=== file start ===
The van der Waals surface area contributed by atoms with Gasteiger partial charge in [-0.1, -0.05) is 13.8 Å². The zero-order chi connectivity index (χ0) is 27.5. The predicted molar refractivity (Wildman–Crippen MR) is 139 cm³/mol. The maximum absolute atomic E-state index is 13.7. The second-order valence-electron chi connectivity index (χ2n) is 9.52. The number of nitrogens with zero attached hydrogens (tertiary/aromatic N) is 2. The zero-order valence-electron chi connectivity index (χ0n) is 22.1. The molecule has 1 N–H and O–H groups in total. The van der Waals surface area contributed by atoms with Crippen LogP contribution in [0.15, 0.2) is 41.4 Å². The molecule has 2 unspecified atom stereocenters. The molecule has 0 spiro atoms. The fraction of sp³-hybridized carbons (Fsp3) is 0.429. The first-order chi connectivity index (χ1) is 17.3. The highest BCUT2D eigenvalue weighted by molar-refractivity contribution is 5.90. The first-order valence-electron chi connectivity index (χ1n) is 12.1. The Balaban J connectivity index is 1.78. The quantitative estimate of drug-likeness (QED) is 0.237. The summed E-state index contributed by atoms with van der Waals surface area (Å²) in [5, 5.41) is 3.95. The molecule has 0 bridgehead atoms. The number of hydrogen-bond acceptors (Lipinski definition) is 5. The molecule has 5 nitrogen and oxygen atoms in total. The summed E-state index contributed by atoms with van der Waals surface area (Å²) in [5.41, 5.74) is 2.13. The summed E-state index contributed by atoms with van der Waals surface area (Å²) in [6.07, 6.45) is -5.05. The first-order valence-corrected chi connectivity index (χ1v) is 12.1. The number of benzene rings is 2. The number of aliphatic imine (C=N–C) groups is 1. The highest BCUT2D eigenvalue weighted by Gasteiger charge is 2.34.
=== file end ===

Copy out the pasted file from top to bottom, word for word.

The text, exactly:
The van der Waals surface area contributed by atoms with Gasteiger partial charge in [-0.1, -0.05) is 13.8 Å². The zero-order chi connectivity index (χ0) is 27.5. The predicted molar refractivity (Wildman–Crippen MR) is 139 cm³/mol. The maximum absolute atomic E-state index is 13.7. The second-order valence-electron chi connectivity index (χ2n) is 9.52. The number of nitrogens with zero attached hydrogens (tertiary/aromatic N) is 2. The zero-order valence-electron chi connectivity index (χ0n) is 22.1. The molecule has 1 N–H and O–H groups in total. The van der Waals surface area contributed by atoms with Crippen LogP contribution in [0.15, 0.2) is 41.4 Å². The molecule has 2 unspecified atom stereocenters. The molecule has 0 spiro atoms. The fraction of sp³-hybridized carbons (Fsp3) is 0.429. The first-order chi connectivity index (χ1) is 17.3. The highest BCUT2D eigenvalue weighted by molar-refractivity contribution is 5.90. The first-order valence-electron chi connectivity index (χ1n) is 12.1. The Balaban J connectivity index is 1.78. The quantitative estimate of drug-likeness (QED) is 0.237. The summed E-state index contributed by atoms with van der Waals surface area (Å²) in [5, 5.41) is 3.95. The molecule has 0 bridgehead atoms. The number of hydrogen-bond acceptors (Lipinski definition) is 5. The molecule has 5 nitrogen and oxygen atoms in total. The summed E-state index contributed by atoms with van der Waals surface area (Å²) in [5.41, 5.74) is 2.13. The summed E-state index contributed by atoms with van der Waals surface area (Å²) in [6.07, 6.45) is -5.05. The first-order valence-corrected chi connectivity index (χ1v) is 12.1. The number of benzene rings is 2. The number of aliphatic imine (C=N–C) groups is 1. The highest BCUT2D eigenvalue weighted by Gasteiger charge is 2.34.